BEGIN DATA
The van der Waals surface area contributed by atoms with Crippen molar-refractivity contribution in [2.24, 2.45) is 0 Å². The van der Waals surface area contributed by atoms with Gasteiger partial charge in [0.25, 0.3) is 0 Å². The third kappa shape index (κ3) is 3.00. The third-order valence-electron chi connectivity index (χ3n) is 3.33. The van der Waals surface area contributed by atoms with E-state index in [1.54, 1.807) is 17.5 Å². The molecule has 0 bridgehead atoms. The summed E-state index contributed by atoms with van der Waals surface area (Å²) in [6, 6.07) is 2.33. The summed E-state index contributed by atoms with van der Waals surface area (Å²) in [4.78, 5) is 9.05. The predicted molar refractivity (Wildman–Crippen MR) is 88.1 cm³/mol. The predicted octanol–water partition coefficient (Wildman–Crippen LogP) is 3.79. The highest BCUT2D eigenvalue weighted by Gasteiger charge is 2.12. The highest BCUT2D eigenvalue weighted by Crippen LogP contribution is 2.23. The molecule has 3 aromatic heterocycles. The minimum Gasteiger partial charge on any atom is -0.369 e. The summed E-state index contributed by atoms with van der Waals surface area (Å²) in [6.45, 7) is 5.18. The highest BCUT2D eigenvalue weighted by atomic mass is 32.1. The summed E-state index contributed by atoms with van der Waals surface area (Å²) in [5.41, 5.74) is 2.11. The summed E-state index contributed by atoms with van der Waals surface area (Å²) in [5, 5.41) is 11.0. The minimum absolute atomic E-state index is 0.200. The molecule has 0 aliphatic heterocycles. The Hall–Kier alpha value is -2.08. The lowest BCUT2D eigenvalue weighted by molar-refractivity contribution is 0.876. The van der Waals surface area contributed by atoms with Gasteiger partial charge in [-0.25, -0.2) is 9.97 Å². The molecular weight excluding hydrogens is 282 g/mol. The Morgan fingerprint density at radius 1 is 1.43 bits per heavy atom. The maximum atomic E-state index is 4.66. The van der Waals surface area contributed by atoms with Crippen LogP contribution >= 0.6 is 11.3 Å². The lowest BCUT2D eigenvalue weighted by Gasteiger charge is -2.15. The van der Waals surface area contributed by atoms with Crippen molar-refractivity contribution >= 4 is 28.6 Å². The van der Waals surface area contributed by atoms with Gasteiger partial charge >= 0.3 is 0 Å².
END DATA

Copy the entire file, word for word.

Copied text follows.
The van der Waals surface area contributed by atoms with Crippen molar-refractivity contribution in [2.24, 2.45) is 0 Å². The van der Waals surface area contributed by atoms with Gasteiger partial charge in [0.25, 0.3) is 0 Å². The third kappa shape index (κ3) is 3.00. The third-order valence-electron chi connectivity index (χ3n) is 3.33. The van der Waals surface area contributed by atoms with E-state index in [1.54, 1.807) is 17.5 Å². The molecule has 0 bridgehead atoms. The summed E-state index contributed by atoms with van der Waals surface area (Å²) in [6, 6.07) is 2.33. The summed E-state index contributed by atoms with van der Waals surface area (Å²) in [4.78, 5) is 9.05. The predicted molar refractivity (Wildman–Crippen MR) is 88.1 cm³/mol. The predicted octanol–water partition coefficient (Wildman–Crippen LogP) is 3.79. The highest BCUT2D eigenvalue weighted by Gasteiger charge is 2.12. The highest BCUT2D eigenvalue weighted by Crippen LogP contribution is 2.23. The molecule has 3 aromatic heterocycles. The minimum Gasteiger partial charge on any atom is -0.369 e. The summed E-state index contributed by atoms with van der Waals surface area (Å²) in [6.45, 7) is 5.18. The highest BCUT2D eigenvalue weighted by atomic mass is 32.1. The summed E-state index contributed by atoms with van der Waals surface area (Å²) in [5.41, 5.74) is 2.11. The summed E-state index contributed by atoms with van der Waals surface area (Å²) in [5, 5.41) is 11.0. The minimum absolute atomic E-state index is 0.200. The molecule has 0 aliphatic heterocycles. The Hall–Kier alpha value is -2.08. The lowest BCUT2D eigenvalue weighted by molar-refractivity contribution is 0.876. The van der Waals surface area contributed by atoms with Gasteiger partial charge in [-0.25, -0.2) is 9.97 Å². The molecular weight excluding hydrogens is 282 g/mol. The Morgan fingerprint density at radius 1 is 1.43 bits per heavy atom. The maximum atomic E-state index is 4.66. The van der Waals surface area contributed by atoms with Crippen LogP contribution >= 0.6 is 11.3 Å². The lowest BCUT2D eigenvalue weighted by Gasteiger charge is -2.15. The van der Waals surface area contributed by atoms with Crippen molar-refractivity contribution >= 4 is 28.6 Å². The van der Waals surface area contributed by atoms with Gasteiger partial charge >= 0.3 is 0 Å².